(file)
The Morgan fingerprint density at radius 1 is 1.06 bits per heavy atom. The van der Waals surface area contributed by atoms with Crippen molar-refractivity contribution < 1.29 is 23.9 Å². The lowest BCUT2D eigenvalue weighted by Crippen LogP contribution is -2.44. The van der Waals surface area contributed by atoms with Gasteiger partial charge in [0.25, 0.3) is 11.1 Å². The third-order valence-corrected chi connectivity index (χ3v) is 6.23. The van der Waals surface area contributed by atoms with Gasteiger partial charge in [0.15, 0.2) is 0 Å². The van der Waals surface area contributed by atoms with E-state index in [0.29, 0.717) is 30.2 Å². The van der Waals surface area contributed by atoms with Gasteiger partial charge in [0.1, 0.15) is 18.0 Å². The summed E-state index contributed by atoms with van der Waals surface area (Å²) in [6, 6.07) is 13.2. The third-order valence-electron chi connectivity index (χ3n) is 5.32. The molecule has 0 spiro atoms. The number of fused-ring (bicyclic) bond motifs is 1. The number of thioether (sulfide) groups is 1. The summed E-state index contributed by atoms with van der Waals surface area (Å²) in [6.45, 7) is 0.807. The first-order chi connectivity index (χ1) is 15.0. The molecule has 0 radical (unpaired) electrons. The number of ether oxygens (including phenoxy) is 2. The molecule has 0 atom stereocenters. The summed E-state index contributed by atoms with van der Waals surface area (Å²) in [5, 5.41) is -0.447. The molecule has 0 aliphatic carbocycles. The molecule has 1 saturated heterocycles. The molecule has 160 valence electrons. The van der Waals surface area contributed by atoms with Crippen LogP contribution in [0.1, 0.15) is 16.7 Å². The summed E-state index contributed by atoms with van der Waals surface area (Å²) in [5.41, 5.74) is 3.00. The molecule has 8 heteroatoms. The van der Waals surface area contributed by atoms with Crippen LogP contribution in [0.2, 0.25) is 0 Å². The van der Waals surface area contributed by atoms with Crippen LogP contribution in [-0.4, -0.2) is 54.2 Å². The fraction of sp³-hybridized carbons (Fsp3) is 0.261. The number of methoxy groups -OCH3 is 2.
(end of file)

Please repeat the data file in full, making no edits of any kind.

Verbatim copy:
The Morgan fingerprint density at radius 1 is 1.06 bits per heavy atom. The van der Waals surface area contributed by atoms with Crippen molar-refractivity contribution < 1.29 is 23.9 Å². The lowest BCUT2D eigenvalue weighted by Crippen LogP contribution is -2.44. The van der Waals surface area contributed by atoms with Gasteiger partial charge in [0.25, 0.3) is 11.1 Å². The third-order valence-corrected chi connectivity index (χ3v) is 6.23. The van der Waals surface area contributed by atoms with Gasteiger partial charge in [0.15, 0.2) is 0 Å². The van der Waals surface area contributed by atoms with E-state index in [0.29, 0.717) is 30.2 Å². The van der Waals surface area contributed by atoms with Gasteiger partial charge in [0.1, 0.15) is 18.0 Å². The summed E-state index contributed by atoms with van der Waals surface area (Å²) in [6, 6.07) is 13.2. The third-order valence-electron chi connectivity index (χ3n) is 5.32. The molecule has 0 spiro atoms. The number of fused-ring (bicyclic) bond motifs is 1. The number of thioether (sulfide) groups is 1. The summed E-state index contributed by atoms with van der Waals surface area (Å²) in [6.45, 7) is 0.807. The first-order chi connectivity index (χ1) is 15.0. The molecule has 0 radical (unpaired) electrons. The number of ether oxygens (including phenoxy) is 2. The molecule has 0 atom stereocenters. The summed E-state index contributed by atoms with van der Waals surface area (Å²) in [5, 5.41) is -0.447. The molecule has 0 aliphatic carbocycles. The molecule has 1 saturated heterocycles. The molecule has 160 valence electrons. The van der Waals surface area contributed by atoms with Crippen LogP contribution in [0.1, 0.15) is 16.7 Å². The summed E-state index contributed by atoms with van der Waals surface area (Å²) in [5.41, 5.74) is 3.00. The molecule has 8 heteroatoms. The van der Waals surface area contributed by atoms with Crippen LogP contribution in [0.2, 0.25) is 0 Å². The van der Waals surface area contributed by atoms with Crippen LogP contribution in [-0.4, -0.2) is 54.2 Å². The fraction of sp³-hybridized carbons (Fsp3) is 0.261. The number of methoxy groups -OCH3 is 2.